In all cases, the location and layout of rooms within dwellings will play an important role in relation to the levels of subsequent ambient or background noise that surrounds the occupants. In most cases much of noise is transmitted through the wall and floor partitions between habitable dwellings, such as flats and terrace houses.
Main ‘habitable’ rooms such as Kitchens or living rooms, which back onto bedrooms of the adjacent dwelling, are more likely to lead to noise complaints. Kitchen cupboards doors may transmit impact noise through to the bedroom next door through the dividing partition; this can lead to annoyance and frustration for the neighbour.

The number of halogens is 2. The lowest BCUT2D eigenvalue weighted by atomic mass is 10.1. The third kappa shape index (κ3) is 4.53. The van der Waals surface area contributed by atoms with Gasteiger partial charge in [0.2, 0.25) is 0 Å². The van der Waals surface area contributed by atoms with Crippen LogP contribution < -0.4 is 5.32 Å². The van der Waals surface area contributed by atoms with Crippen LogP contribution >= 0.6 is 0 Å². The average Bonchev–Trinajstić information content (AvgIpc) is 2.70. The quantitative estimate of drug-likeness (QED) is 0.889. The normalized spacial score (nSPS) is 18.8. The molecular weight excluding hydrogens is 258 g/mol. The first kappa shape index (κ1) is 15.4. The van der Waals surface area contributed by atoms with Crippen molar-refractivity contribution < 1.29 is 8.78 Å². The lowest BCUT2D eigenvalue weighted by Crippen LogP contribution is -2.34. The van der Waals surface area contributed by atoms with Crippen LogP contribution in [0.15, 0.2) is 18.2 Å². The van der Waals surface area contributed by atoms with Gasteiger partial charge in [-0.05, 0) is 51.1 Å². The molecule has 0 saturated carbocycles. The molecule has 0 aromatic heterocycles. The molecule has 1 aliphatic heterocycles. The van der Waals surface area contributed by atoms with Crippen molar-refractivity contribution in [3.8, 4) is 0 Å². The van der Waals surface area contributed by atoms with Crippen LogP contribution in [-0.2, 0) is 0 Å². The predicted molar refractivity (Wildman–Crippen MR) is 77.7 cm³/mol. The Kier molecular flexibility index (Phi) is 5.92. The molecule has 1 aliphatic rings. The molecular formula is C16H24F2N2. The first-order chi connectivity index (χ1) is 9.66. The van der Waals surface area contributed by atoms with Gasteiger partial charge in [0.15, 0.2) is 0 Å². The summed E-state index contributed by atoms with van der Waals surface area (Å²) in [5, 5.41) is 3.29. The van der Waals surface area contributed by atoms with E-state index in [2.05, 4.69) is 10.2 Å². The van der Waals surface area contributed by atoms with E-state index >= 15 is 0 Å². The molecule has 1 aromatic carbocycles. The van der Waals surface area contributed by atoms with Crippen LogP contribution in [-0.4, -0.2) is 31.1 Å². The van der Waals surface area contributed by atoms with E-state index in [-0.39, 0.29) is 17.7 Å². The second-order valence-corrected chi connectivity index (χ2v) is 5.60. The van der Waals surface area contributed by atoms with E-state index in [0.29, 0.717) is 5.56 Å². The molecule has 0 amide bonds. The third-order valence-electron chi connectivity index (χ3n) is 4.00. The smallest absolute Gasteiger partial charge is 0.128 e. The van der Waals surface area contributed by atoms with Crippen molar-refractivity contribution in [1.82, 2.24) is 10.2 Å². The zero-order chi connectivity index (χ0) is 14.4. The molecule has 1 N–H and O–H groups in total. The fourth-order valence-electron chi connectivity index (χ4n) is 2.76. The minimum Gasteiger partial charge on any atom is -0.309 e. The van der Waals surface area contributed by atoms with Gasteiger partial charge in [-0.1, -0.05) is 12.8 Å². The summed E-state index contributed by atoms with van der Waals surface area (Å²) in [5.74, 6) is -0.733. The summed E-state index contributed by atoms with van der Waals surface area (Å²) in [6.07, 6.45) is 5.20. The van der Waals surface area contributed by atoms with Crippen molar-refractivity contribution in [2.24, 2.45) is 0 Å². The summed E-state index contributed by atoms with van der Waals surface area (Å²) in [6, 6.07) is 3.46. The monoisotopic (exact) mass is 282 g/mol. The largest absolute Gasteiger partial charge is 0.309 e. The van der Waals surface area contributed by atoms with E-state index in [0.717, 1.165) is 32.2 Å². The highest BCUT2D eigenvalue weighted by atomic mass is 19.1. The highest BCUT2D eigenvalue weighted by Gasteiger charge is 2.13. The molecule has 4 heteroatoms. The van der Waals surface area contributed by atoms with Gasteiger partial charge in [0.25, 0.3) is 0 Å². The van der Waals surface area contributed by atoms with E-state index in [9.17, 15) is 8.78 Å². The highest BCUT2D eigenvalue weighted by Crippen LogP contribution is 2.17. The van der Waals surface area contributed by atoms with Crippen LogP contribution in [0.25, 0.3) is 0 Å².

To reduce the chance of noise complaints, wherever possible hallways/corridors should be placed alongside the adjacent property to reduce the chance of noise transference and reduce the risk of sound testing failure. Failing this a kitchen should be places against a kitchen and bedrooms should back onto other bedrooms.
Planning a good acoustically favourable dwelling layout can help to reduce the number of noise problems that will occur even if your building passes the Part E Sound Insulation Testing.
If neighbours have varied working patterns, i.e. they work night shifts and arrive back in the early hours of the morning, i.e. the layout of the rooms use of rooms are particularly important.
APT Sound Testing can advise on all types of acoustic design, whether it’s accomplished during initial construction or during a refurbishment/renovation project. We also undertake UKAS accredited sound testing providing a ‘one stop’ solution for all your acoustic testing and design requirements throughout London and the South East.